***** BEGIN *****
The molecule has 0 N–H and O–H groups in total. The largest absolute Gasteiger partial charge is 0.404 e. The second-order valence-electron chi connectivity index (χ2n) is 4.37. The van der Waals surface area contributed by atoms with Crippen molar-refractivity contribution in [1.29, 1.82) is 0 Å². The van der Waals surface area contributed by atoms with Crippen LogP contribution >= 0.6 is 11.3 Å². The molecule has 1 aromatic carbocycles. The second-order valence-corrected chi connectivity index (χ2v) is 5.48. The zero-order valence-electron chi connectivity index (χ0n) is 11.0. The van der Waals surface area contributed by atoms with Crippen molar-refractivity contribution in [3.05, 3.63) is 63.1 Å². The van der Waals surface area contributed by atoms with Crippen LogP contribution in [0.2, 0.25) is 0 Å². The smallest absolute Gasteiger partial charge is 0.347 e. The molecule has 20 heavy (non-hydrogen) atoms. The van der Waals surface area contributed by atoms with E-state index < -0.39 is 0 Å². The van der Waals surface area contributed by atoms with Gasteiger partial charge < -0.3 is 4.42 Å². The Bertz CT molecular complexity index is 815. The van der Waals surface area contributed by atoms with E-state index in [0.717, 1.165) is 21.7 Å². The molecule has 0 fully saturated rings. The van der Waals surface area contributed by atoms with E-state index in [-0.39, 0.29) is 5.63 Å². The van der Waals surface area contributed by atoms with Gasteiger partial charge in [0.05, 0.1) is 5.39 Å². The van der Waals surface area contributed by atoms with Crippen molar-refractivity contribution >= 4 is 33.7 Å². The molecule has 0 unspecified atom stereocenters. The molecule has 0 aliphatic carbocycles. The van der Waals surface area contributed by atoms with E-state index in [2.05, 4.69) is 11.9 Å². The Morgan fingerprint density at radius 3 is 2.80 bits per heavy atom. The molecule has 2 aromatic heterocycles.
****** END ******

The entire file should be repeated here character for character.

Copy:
The molecule has 0 N–H and O–H groups in total. The largest absolute Gasteiger partial charge is 0.404 e. The second-order valence-electron chi connectivity index (χ2n) is 4.37. The van der Waals surface area contributed by atoms with Crippen molar-refractivity contribution in [1.29, 1.82) is 0 Å². The van der Waals surface area contributed by atoms with Crippen LogP contribution >= 0.6 is 11.3 Å². The molecule has 1 aromatic carbocycles. The second-order valence-corrected chi connectivity index (χ2v) is 5.48. The zero-order valence-electron chi connectivity index (χ0n) is 11.0. The van der Waals surface area contributed by atoms with Crippen molar-refractivity contribution in [3.05, 3.63) is 63.1 Å². The van der Waals surface area contributed by atoms with Crippen LogP contribution in [0.2, 0.25) is 0 Å². The smallest absolute Gasteiger partial charge is 0.347 e. The molecule has 20 heavy (non-hydrogen) atoms. The van der Waals surface area contributed by atoms with E-state index < -0.39 is 0 Å². The van der Waals surface area contributed by atoms with Gasteiger partial charge < -0.3 is 4.42 Å². The Bertz CT molecular complexity index is 815. The van der Waals surface area contributed by atoms with E-state index in [0.717, 1.165) is 21.7 Å². The molecule has 0 fully saturated rings. The van der Waals surface area contributed by atoms with E-state index in [-0.39, 0.29) is 5.63 Å². The van der Waals surface area contributed by atoms with Gasteiger partial charge in [0.05, 0.1) is 5.39 Å². The van der Waals surface area contributed by atoms with Crippen molar-refractivity contribution >= 4 is 33.7 Å². The molecule has 0 unspecified atom stereocenters. The molecule has 0 aliphatic carbocycles. The van der Waals surface area contributed by atoms with E-state index in [2.05, 4.69) is 11.9 Å². The Morgan fingerprint density at radius 3 is 2.80 bits per heavy atom. The molecule has 2 aromatic heterocycles.